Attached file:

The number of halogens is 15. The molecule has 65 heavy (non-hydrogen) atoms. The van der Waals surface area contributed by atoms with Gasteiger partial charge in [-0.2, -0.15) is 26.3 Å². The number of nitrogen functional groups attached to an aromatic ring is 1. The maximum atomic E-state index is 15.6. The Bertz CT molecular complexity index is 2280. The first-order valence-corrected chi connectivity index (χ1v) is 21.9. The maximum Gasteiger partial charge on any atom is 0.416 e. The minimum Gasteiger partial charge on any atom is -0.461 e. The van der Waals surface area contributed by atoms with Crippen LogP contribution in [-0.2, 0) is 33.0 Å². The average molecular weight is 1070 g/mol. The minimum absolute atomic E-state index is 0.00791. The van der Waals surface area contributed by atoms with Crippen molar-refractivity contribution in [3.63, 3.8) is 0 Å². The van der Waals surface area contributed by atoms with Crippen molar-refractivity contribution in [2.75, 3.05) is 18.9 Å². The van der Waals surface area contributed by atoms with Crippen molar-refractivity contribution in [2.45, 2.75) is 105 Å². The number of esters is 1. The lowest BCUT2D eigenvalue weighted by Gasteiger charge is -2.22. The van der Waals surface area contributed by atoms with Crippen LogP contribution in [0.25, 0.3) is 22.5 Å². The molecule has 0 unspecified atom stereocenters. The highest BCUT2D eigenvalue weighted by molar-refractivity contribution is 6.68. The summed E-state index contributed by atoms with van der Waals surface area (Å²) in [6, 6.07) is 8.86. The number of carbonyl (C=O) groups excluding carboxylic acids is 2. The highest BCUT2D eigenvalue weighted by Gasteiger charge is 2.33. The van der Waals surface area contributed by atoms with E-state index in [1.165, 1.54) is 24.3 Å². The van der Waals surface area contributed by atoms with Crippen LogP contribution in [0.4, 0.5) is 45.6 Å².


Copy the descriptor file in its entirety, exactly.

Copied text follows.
The number of halogens is 15. The molecule has 65 heavy (non-hydrogen) atoms. The van der Waals surface area contributed by atoms with Gasteiger partial charge in [-0.2, -0.15) is 26.3 Å². The number of nitrogen functional groups attached to an aromatic ring is 1. The maximum atomic E-state index is 15.6. The Bertz CT molecular complexity index is 2280. The first-order valence-corrected chi connectivity index (χ1v) is 21.9. The maximum Gasteiger partial charge on any atom is 0.416 e. The minimum Gasteiger partial charge on any atom is -0.461 e. The van der Waals surface area contributed by atoms with Crippen LogP contribution in [-0.2, 0) is 33.0 Å². The average molecular weight is 1070 g/mol. The minimum absolute atomic E-state index is 0.00791. The van der Waals surface area contributed by atoms with Crippen molar-refractivity contribution in [3.63, 3.8) is 0 Å². The van der Waals surface area contributed by atoms with Crippen molar-refractivity contribution in [2.75, 3.05) is 18.9 Å². The van der Waals surface area contributed by atoms with Crippen molar-refractivity contribution in [2.45, 2.75) is 105 Å². The number of esters is 1. The lowest BCUT2D eigenvalue weighted by Gasteiger charge is -2.22. The van der Waals surface area contributed by atoms with Crippen LogP contribution in [0.25, 0.3) is 22.5 Å². The molecule has 0 unspecified atom stereocenters. The highest BCUT2D eigenvalue weighted by molar-refractivity contribution is 6.68. The summed E-state index contributed by atoms with van der Waals surface area (Å²) in [6, 6.07) is 8.86. The number of carbonyl (C=O) groups excluding carboxylic acids is 2. The highest BCUT2D eigenvalue weighted by Gasteiger charge is 2.33. The van der Waals surface area contributed by atoms with E-state index in [1.165, 1.54) is 24.3 Å². The van der Waals surface area contributed by atoms with Crippen LogP contribution in [0.4, 0.5) is 45.6 Å².